735 N.W.2d 774 (Neb. 2007), S-06-062, State v. Harris

Docket NºS-06-062.
Citation735 N.W.2d 774, 274 Neb. 40
Opinion JudgeMcCormack, J.
Party NameSTATE of Nebraska, appellee and cross-appellant, v. Jack E. HARRIS, appellant and cross-appellee.
AttorneyJames R. Mowbray and Jerry L. Soucie, of Nebraska Commission on Public Advocacy, for appellant. Jon Bruning, Attorney General, and Kimberly A. Klein for appellee.
Case DateJuly 27, 2007
CourtSupreme Court of Nebraska

Page 774

735 N.W.2d 774 (Neb. 2007)

274 Neb. 40

STATE of Nebraska, appellee and cross-appellant,

v.

Jack E. HARRIS, appellant and cross-appellee.

No. S-06-062.

Supreme Court of Nebraska

July 27, 2007

Page 775

[Copyrighted Material Omitted]

Page 776

Syllabus by the Court

1. Postconviction: Appeal and Error. On appeal from a proceeding for postconviction relief, the lower court's findings of fact will be upheld unless such findings are clearly erroneous.

2. Postconviction. Postconviction relief is a very narrow category of relief.

3. Postconviction: Constitutional Law: Proof. In a motion for postconviction relief, the defendant must allege facts which, if proved, constitute a denial or violation of his or her rights under the U.S. or Nebraska Constitution, causing the judgment against the defendant to be void or voidable.

4. Postconviction: Proof: Appeal and Error. The appellant in a postconviction proceeding has the burden of alleging and proving that the claimed error is prejudicial.

5. Postconviction: Judgments: Proof: Appeal and Error. A court making the prejudice inquiry in a postconviction proceeding must ask if the defendant has met the burden of showing that the decision reached would reasonably likely have been different absent the errors.

6. Criminal Law: Effectiveness of Counsel: Conflict of Interest: Presumptions: Proof. Under Strickland v. Washington, 466 U.S. 668, 104 S.Ct. 2052, 80 L.Ed.2d 674 (1984), there is a limited presumption of prejudice if a criminal defendant can show (1) that his counsel actively represented conflicting interests and (2) that an actual conflict of interest adversely affected his lawyer's performance.

7. Criminal Law: Effectiveness of Counsel: Conflict of Interest. The possibility of conflict is insufficient to impugn a criminal conviction.

8. Postconviction: Effectiveness of Counsel: Conflict of Interest: Proof. In order to obtain relief in a postconviction action based upon the alleged conflict of interest of trial counsel, the defendant must show an actual, as opposed to an imputed, conflict of interest.

9. Judges: Recusal. While a defendant may be entitled to an impartial judge, a defendant does not have the right to have his or her case heard before any particular judge.

10. Judges: Recusal. A motion to disqualify a trial judge on account of prejudice is addressed to the sound discretion of the trial court.

11. Judges. A judge must be careful not to appear to act in the dual capacity of judge and advocate.

Appeal from the District Court for Douglas County: Patricia A. Lamberty, Judge.

James R. Mowbray and Jerry L. Soucie, of Nebraska Commission on Public Advocacy, Lincoln, for appellant.

Jon Bruning, Attorney General, and Kimberly A. Klein, Lincoln, for appellee.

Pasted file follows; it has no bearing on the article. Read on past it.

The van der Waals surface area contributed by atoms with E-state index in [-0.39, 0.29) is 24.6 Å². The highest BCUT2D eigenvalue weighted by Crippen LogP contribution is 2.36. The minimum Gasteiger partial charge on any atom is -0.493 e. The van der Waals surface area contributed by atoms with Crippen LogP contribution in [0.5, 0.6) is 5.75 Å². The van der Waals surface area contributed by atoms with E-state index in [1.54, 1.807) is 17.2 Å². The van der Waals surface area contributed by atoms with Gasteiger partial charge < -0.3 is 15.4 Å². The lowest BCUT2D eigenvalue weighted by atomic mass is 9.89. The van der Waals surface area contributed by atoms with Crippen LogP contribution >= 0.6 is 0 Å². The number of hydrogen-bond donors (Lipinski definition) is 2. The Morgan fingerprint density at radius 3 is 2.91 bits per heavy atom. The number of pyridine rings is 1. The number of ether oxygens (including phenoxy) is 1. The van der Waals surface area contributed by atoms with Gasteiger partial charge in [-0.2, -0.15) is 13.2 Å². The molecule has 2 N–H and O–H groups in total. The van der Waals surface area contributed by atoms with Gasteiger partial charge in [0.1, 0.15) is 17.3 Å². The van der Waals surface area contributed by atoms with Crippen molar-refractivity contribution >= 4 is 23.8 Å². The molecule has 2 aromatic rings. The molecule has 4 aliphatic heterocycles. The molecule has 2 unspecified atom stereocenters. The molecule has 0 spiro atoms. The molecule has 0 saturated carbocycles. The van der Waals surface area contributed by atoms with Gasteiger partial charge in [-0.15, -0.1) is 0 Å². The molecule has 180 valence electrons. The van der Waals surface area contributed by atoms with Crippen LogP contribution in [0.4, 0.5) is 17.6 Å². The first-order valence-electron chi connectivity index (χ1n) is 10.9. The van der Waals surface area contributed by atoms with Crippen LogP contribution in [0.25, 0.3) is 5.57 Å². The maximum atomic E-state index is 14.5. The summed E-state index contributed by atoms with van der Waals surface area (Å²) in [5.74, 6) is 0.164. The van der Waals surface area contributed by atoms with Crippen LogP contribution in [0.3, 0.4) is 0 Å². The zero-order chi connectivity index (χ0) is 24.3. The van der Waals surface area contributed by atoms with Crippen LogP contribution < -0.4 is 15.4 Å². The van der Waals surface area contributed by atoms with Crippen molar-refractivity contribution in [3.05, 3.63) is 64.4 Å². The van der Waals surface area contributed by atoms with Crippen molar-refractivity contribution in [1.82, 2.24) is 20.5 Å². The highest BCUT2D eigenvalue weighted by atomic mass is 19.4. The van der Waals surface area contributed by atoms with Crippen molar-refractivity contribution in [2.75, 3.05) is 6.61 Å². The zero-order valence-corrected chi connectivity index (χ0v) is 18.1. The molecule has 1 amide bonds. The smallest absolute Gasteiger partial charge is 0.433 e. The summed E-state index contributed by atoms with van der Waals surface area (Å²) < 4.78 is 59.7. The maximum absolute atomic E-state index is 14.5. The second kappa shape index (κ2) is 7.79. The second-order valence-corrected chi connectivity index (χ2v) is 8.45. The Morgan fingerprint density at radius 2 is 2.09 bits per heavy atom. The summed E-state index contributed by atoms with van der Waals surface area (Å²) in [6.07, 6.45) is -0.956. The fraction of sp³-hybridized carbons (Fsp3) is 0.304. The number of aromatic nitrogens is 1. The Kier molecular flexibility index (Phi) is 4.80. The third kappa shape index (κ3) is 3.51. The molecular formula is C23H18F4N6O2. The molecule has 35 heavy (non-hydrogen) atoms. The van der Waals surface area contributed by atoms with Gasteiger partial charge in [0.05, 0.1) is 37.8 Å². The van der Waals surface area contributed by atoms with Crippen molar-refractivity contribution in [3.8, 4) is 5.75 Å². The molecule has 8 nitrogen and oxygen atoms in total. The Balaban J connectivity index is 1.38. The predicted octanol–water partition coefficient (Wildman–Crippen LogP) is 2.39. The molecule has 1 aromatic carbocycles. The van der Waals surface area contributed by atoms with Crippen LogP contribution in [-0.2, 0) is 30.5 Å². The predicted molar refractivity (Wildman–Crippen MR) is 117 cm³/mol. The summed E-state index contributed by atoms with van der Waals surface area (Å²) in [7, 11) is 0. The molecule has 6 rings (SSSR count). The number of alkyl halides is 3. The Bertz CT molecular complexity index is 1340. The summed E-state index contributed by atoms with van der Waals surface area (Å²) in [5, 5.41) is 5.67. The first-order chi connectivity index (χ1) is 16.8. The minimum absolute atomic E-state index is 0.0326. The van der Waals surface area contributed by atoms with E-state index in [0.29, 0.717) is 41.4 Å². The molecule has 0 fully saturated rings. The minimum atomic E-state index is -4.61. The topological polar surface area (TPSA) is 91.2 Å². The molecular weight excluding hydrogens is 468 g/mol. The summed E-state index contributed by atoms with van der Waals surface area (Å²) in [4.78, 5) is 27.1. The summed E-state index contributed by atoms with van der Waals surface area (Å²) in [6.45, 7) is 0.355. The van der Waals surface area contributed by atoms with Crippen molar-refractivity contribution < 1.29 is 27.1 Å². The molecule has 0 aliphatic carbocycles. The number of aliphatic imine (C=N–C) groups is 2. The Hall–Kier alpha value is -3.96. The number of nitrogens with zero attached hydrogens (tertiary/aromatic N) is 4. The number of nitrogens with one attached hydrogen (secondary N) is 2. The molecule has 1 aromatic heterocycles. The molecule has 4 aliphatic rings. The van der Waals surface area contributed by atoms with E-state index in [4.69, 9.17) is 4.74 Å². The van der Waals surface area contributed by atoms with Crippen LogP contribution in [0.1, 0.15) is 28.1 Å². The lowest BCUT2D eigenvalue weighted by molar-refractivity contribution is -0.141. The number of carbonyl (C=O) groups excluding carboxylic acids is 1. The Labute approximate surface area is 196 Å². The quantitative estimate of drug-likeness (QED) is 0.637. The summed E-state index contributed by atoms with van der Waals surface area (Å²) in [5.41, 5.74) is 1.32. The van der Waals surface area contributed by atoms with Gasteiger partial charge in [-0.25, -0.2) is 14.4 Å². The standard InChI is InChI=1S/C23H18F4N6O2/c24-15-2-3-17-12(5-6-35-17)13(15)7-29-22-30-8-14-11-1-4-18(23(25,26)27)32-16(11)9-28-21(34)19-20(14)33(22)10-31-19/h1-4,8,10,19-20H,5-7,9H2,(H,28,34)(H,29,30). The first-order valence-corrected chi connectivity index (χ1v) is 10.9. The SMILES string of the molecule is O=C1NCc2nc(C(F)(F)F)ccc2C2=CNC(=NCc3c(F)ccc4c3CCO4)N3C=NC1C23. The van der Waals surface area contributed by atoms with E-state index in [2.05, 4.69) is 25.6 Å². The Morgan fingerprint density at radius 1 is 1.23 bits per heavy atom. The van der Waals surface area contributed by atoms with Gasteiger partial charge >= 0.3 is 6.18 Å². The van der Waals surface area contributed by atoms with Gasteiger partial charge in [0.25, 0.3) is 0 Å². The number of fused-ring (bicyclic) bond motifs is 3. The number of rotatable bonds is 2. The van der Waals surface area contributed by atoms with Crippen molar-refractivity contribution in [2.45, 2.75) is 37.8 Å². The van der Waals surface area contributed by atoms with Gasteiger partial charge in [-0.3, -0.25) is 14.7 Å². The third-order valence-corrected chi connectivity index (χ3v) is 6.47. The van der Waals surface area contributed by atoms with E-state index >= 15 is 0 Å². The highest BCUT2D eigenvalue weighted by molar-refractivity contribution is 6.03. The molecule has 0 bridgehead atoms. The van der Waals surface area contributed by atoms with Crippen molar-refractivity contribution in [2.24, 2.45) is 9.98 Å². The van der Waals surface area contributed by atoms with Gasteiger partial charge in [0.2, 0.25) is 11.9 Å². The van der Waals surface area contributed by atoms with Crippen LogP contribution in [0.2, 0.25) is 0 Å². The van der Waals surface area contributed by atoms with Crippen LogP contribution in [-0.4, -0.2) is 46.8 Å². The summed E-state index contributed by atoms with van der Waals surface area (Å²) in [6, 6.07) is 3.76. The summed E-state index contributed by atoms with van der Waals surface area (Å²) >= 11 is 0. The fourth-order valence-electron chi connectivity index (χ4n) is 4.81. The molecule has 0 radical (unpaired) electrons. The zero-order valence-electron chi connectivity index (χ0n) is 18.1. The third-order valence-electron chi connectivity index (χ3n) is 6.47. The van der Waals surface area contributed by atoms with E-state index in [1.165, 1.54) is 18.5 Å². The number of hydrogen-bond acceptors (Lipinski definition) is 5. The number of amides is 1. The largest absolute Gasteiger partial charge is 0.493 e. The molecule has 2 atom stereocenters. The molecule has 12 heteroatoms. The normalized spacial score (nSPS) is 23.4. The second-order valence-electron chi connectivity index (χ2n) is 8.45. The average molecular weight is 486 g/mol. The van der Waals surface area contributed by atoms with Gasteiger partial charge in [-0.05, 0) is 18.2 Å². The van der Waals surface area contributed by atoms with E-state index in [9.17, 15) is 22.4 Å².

Wright, Connolly, Gerrard, Stephan, McCormack, and Miller-Lerman, JJ., and Hannon, Judge, Retired.

McCormack, J.

[274 Neb. 41] NATURE OF CASE

After a trial by jury, Jack E. Harris was convicted of first degree murder and use of a deadly weapon to commit a felony in connection with the killing of Anthony

Page 777

Jones. We affirmed Harris' conviction in State v. Harris 1 (Harris I). After Harris I, Harris filed for postconviction relief. In State v. Harris 2 (Harris II), we reversed the collateral order of the postconviction court which summarily denied postconviction relief on certain claims, and we remanded the cause for an evidentiary hearing. After an evidentiary hearing, the postconviction court denied Harris' motion for postconviction relief. Harris now appeals from that judgment.

BACKGROUND

The facts surrounding Harris' trial and conviction are fully set forth in Harris I and Harris II, and are repeated here only as relevant. The principal evidence against Harris at trial was the confession of his accomplice, Howard "Homicide" Hicks, and the testimony of three inmates at the jail where Harris was incarcerated that Harris admitted to killing Jones with the assistance of someone named "Homicide."

An Omaha police detective, Leland Cass, also testified at the trial. Cass described an interview with one of the inmate witnesses during which the inmate first revealed that Harris had admitted to Jones' murder. The State pointed out that the report of the inmate interview did not identify Hicks by his given name, but referred to "Homicide," and foundation was laid to establish that "Homicide" and Hicks were the same person. The State then asked: "And at any point in time, Detective, were you able to establish whether or not this defendant Jack Harris [274 Neb. 42] knew Howard Hicks as Homicide?" Cass answered, without objection, that he did. Cass did not otherwise elaborate on this statement, but instead went on to testify as to his interview with another of the inmate witnesses.

Upon inquiry during cross-examination, Harris' attorney discovered from Cass that the statement that Harris knew Hicks as "Homicide" was contained in a police report authored by Cass (the Cass report). It is now undisputed that although the State agreed to provide Harris with a copy of all police reports, the State failed to provide Harris with a copy of the Cass report prior to trial.

The report detailed Harris' statements during an interview with Omaha police officers and the Federal Bureau of Investigation in an unrelated drug trafficking investigation. Harris' statements during the interview were made pursuant to a proffer agreement with the U.S. Attorney's office which stated that Harris' statements during the interview would not be used against him.

The Cass report details that Harris was able to name a number of people involved in drug trafficking, including Hicks. Harris identified Hicks by the nickname "Homicide." Harris did not discuss, in that interview, the Jones murder or any information directly relating to that murder.

Based on the prior nondisclosure and alleged inadmissibility of the report, Harris' counsel argued that he was entitled to a Jackson v. Denno 3 hearing on the voluntariness of Harris' statement that he knew Hicks as "Homicide." Counsel also argued that the failure to disclose constituted a

Page 778

violation of Brady v. Maryland 4 and that the statement was inadmissible because of the proffer agreement, although he later said he had "misspoke" with regard to the allegation of a Brady violation. Counsel moved for a mistrial. Counsel stated that had he been informed of the statement earlier, he would have filed a motion to suppress. Counsel did not move for a continuance.